All things change and die, making the end of one the beginning of another.
For Chris Lemig the healing and ending of his addiction was ultimately the start of his journey to find peace, salvation and the ability to love himself.
The Narrow Way starts, appropriately, at the end of Chris’s journey through addiction and coming out and we meet him one year later, in the airport while waiting for his flight to India.
Although we start, in what seems like the middle of the story, the author wastes no time in describing the catalyst that lead up to this spiritual journey. It came in the form of a vicious, two decades-long, battle with drugs, alcohol and sex.
He paints a vivid and, at times, very bleak picture of his struggles.
“…it is four in the morning and my eyes are wild and bloodshot as I pick through the carpet, searching for tiny pieces of crack cocaine that may have sizzled off the end of my pipe. …I try to smoke what turns out to be the clipping of a dirty toenail, and it fills my mouth with the taste of burnt skin and rubber.”
The vision he paints is almost too good, too real, and it is hard to stomach in large doses. I am grateful for the way the chapters alternate between the throws of his addiction and his navigation through his spiritual journey and new found sobriety in India.
The contrast of these two worlds helps to move the story along and keeps me wondering what will happen next. As I grew to like and care about Chris, the style offered some relief that, as bad as it got for him there would be an end to the mad, dark nights and a beginning to something else, something better.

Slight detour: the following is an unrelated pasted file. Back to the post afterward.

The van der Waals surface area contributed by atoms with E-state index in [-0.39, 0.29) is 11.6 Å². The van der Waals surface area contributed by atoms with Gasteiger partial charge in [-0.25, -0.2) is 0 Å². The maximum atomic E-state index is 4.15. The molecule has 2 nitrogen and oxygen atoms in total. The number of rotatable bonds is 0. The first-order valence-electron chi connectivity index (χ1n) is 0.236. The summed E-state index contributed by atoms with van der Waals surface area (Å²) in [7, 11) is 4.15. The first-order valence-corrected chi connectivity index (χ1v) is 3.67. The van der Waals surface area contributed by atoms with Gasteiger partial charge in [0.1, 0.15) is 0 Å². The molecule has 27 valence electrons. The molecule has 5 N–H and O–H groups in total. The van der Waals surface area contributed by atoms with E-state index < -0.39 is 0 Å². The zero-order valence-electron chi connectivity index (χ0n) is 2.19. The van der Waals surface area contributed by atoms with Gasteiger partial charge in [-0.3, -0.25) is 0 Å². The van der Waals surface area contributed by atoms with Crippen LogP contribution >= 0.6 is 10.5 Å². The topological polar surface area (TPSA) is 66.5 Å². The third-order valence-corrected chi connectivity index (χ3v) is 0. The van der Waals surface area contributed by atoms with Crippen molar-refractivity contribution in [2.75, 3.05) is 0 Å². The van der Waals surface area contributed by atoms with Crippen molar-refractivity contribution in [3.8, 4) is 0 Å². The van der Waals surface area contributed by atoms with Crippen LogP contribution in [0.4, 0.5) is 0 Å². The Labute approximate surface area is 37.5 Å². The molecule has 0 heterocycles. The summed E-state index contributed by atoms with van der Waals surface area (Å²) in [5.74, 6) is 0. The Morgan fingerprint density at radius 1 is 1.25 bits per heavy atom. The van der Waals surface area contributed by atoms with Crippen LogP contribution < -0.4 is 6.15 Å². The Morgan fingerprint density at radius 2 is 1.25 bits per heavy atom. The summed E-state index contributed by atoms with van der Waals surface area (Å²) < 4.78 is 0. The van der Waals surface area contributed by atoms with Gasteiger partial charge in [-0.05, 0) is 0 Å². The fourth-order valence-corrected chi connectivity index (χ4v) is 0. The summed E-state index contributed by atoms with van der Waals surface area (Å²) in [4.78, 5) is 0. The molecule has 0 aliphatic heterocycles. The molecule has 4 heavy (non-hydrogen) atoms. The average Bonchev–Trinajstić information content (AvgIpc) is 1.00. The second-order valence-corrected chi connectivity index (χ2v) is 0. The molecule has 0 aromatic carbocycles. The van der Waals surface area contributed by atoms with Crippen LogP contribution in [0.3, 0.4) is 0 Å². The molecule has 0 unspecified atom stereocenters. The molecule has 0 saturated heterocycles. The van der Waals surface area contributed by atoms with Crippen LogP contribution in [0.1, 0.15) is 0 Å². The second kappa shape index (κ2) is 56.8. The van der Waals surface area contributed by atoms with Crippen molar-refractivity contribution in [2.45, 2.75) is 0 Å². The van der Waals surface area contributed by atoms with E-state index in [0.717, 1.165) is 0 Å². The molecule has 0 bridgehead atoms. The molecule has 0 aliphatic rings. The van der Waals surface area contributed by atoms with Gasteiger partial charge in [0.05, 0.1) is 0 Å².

I appreciated the authenticity and truthfulness of this story. It could have easily been written with a happy, fairy-tale like ending in which the main character struggles with his demons but is “cured”, as if by magic, through a simple trip.
That is not the case. He did not take the easy way out. Instead, Chris took the opportunity to chronicle the inevitable mis-steps and mistakes along his path to recovery.
He described a lonely scene at an empty train station, late at night in which he has missed his train and is lost. As he sits to collect himself he notices a homeless man who is in bad shape. The man moves as if in pain. He has skinny ribs, dirty skin and nothing but a pile of rags to keep him warm.
The description of this man is eerily similar to the visual of the author, in his darkest moments, I have created and stored in the back of my head. Just a year ago, this man could have been him, the scene, part of his story.
Given the guilt ridden past the author describes and his journey of spiritual awakening, the scene is set for him to help his homeless, Indian doppelgänger, so I was surprised at how the scene ended.
“I could take two decisive steps and help him to his feet, take him to God-Knows-Who, to someone, to anyone for help. But I don’t. All the meditations on compassion, the wish to free others from their suffering and pain, are sucked out of me like air into the vacuum of space.”
In sharing this scene with us the author shows that one pilgrimage does not “cure” you, enlightenment is not given. It is not decisive or stagnant or permanent, it is an ongoing, and ever changing quest.
I have always been drawn to this kind of dark story and I can’t help but think it has something to do with my background. Addiction runs in my family and has affected people I care about too deeply to know the whole story. I remain curious, supportive and saddened that I cannot do more to ease their suffering. In reading about the struggles of others it helps me to understand, if only a little, without getting so close to my own story that I can’t breathe, can’t bear it.
Thank you Chris for sharing your courageous and brave words. It will forever inform my understanding of an addict’s struggle.
Note: elephantjournal.com received this book free, in return for a guarantee that we would review said offering. That said, we say what we want—good and bad, happy and sad.
Love elephant and want to go steady?
Editor: Rachel Nussbaum
Photo: The Narrow Way